Mary V.:

  • Let Me Lie by Clare Mackintosh: I like this author because her stories are suspenseful with unpredictable twists. This is the story of Anna who is a new mother. Both of her parents died within the last year. The police determined that both deaths were suicides. Anna believes it was murder and is determined to find out exactly what happened.
  • Instructions For a Heatwave by Maggie O’Farrell: This book was in the book drop during one of our heat waves and it just caught my attention. Although the story takes place during a heat wave, the heat has little to do with anything. It takes place in Ireland. A man leaves his house to buy a newspaper and never returns. His wife of fifty years doesn’t know what happened to him. She gathers her children and together they discover what happened. I enjoyed reading it.
  • Dark Tide Rising by Anne Perry: This is the newest William Monk novel. A man wants Monk’s help in paying a ransom to kidnappers who have abducted his wife. Monk and five of his trusted staff plan to meet the kidnappers, pay the ransom and rescue the man’s wife. However, they are attacked and are unsuccessful. Monk believes that one of his men must have alerted the kidnappers. He pursues the kidnappers while trying to determine which of his men betrayed him.
  • The Gate Keeper by Charles Todd: This is the latest Inspector Ian Rutledge mystery which takes place in 1920. Ian is not on police business when he comes across a man who has just been murdered. As he investigates the murder, he discovers two more murders that are similar. He races against the clock to determine the connection among the three murders before someone else is murdered.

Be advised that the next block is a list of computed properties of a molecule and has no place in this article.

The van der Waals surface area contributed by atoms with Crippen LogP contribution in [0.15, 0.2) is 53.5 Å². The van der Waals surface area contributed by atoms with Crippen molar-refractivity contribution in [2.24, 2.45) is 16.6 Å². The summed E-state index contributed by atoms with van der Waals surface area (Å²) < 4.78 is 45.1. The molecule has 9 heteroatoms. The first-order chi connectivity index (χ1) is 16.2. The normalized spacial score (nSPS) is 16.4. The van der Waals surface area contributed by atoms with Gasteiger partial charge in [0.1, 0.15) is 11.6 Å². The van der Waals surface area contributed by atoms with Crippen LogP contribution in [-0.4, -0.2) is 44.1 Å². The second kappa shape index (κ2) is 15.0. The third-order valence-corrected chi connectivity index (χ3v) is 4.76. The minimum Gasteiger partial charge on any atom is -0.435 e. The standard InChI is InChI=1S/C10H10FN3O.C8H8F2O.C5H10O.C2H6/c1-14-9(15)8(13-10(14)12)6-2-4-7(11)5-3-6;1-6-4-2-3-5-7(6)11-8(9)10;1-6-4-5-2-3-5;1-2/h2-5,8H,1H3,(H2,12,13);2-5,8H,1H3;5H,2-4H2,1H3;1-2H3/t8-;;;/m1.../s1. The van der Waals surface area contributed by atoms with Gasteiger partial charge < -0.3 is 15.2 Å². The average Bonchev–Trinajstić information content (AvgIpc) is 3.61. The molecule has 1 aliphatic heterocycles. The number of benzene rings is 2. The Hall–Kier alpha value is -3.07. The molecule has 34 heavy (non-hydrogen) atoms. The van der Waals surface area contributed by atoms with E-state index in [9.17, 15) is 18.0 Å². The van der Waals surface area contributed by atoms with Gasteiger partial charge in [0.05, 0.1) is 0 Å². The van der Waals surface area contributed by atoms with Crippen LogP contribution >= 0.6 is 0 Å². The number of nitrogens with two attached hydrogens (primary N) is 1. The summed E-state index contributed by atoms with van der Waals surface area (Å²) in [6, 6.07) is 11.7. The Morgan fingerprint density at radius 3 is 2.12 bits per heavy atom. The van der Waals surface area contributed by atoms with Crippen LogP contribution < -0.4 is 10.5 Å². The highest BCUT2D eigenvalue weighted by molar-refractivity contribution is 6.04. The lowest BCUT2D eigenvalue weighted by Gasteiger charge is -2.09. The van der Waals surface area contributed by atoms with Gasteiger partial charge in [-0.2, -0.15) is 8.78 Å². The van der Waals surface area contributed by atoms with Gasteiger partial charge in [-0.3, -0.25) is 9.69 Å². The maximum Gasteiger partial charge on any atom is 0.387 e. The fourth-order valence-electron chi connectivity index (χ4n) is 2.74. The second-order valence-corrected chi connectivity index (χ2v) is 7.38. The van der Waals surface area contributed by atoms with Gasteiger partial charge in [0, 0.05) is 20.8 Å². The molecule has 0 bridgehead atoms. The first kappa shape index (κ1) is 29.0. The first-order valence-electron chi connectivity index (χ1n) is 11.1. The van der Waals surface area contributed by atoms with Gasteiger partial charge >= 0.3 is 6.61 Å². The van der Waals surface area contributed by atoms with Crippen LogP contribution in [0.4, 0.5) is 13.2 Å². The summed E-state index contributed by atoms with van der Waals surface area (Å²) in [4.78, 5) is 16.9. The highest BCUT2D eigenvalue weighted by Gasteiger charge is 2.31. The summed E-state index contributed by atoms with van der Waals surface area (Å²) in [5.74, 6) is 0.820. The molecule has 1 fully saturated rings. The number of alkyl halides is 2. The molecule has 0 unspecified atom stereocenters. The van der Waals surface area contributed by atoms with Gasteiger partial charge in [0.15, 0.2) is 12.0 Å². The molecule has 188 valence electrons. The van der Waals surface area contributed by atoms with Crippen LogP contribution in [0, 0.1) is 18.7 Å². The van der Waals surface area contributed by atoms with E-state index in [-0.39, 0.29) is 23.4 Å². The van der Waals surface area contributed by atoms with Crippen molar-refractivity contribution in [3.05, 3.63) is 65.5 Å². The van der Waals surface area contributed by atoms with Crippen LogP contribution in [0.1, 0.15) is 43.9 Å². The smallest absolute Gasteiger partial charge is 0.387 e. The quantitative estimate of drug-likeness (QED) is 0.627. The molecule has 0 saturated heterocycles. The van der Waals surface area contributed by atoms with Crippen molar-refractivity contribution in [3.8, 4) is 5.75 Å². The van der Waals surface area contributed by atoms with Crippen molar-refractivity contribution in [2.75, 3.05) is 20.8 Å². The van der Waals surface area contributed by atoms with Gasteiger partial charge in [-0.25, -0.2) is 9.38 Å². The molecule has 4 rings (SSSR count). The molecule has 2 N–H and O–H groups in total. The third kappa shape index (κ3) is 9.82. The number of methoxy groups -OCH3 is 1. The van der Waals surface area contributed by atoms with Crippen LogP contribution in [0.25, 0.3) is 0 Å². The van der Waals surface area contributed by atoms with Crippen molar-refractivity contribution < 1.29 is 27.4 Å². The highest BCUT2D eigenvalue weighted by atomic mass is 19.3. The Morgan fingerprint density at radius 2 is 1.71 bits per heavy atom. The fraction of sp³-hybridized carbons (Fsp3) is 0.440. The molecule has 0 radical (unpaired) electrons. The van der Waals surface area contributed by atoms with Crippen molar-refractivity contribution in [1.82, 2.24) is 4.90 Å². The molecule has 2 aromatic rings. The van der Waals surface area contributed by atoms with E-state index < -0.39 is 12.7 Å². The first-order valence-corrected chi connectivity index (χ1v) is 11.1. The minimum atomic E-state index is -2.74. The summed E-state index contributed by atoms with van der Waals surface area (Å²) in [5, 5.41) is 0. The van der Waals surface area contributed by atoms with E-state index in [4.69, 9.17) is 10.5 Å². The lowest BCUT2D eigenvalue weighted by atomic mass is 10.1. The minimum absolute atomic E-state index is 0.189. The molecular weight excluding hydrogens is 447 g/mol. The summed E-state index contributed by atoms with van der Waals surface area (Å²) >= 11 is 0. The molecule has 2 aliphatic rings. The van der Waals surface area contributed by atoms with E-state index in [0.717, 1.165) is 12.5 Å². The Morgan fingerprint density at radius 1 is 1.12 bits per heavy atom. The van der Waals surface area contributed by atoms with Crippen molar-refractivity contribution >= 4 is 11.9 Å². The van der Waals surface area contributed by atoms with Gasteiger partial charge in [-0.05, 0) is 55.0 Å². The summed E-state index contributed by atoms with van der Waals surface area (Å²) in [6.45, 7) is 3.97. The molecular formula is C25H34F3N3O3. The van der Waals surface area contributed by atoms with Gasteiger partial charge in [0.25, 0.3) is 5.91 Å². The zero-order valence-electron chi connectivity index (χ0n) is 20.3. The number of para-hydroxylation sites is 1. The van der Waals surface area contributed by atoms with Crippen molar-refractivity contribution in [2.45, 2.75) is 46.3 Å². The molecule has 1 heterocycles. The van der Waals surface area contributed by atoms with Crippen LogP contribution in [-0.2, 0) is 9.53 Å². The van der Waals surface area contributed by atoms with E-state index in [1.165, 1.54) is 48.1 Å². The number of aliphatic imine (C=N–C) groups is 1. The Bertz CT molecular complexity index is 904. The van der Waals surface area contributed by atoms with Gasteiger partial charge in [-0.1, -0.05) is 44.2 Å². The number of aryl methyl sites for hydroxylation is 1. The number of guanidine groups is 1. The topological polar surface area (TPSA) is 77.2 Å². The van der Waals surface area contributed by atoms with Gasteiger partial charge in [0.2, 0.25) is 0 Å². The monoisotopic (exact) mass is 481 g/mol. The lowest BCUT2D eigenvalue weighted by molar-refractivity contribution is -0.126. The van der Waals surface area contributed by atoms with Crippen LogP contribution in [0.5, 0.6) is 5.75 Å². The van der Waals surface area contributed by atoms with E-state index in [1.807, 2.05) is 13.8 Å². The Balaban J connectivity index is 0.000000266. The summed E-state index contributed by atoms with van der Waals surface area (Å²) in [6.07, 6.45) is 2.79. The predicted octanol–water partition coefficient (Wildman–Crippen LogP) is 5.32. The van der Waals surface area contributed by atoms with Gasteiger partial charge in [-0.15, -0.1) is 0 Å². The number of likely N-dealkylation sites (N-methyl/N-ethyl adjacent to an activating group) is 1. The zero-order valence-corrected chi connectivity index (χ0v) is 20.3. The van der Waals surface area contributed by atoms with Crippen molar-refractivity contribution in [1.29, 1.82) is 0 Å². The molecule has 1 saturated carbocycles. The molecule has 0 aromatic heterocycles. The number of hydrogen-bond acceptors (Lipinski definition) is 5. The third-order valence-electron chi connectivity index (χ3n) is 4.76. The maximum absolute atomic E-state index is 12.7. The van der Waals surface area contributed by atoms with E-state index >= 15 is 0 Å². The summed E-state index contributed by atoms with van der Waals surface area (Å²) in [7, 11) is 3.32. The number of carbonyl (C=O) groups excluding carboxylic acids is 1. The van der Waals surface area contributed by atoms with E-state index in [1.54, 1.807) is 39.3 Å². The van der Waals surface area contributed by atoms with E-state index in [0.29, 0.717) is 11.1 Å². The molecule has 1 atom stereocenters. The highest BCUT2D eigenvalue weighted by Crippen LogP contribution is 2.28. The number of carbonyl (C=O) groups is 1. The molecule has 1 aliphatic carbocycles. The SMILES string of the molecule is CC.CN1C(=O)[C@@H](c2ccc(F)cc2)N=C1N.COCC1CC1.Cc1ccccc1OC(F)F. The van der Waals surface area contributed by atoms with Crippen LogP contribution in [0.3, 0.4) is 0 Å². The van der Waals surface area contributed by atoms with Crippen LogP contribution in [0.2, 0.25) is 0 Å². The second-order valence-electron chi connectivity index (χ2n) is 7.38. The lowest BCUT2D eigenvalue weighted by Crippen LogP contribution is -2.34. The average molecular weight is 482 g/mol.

• Diana’s White House Garden by Elisa Carbone: This is a children’s book from the book drop. Since it was about Eleanor Roosevelt and the White House, I borrowed it. It is based on Diana Hopkins who lived in the White House with her father, Harry Hopkins, Franklin Roosevelt’s chief advisor. She is ten years old and wants to help with the war effort. She plants one of the first Victory Gardens. It’s American history and a cute story. It is nicely illustrated by Jen Hill.


  • Charlotte Walsh Likes to Win by Jo Piazza: A great look at what it takes to be a woman running for office. Our country still seems to have concerns about working mothers, arguably with women generally, and especially those with political ambitions and this book really gets it right. Please tell me if you locate any other novel about a woman running for national office! I can’t think of any…
  • Goop Clean Beauty: Easy to read information about what we put on our skin and into our bodies. I’ve been trying to phase out anything that isn’t cruelty free (did you know that if a company sells in China they are required by law to test on animals to sell there?) and vegan, and focus on ingredients that aren’t questionable in their long-term effects both for skincare and cosmetics.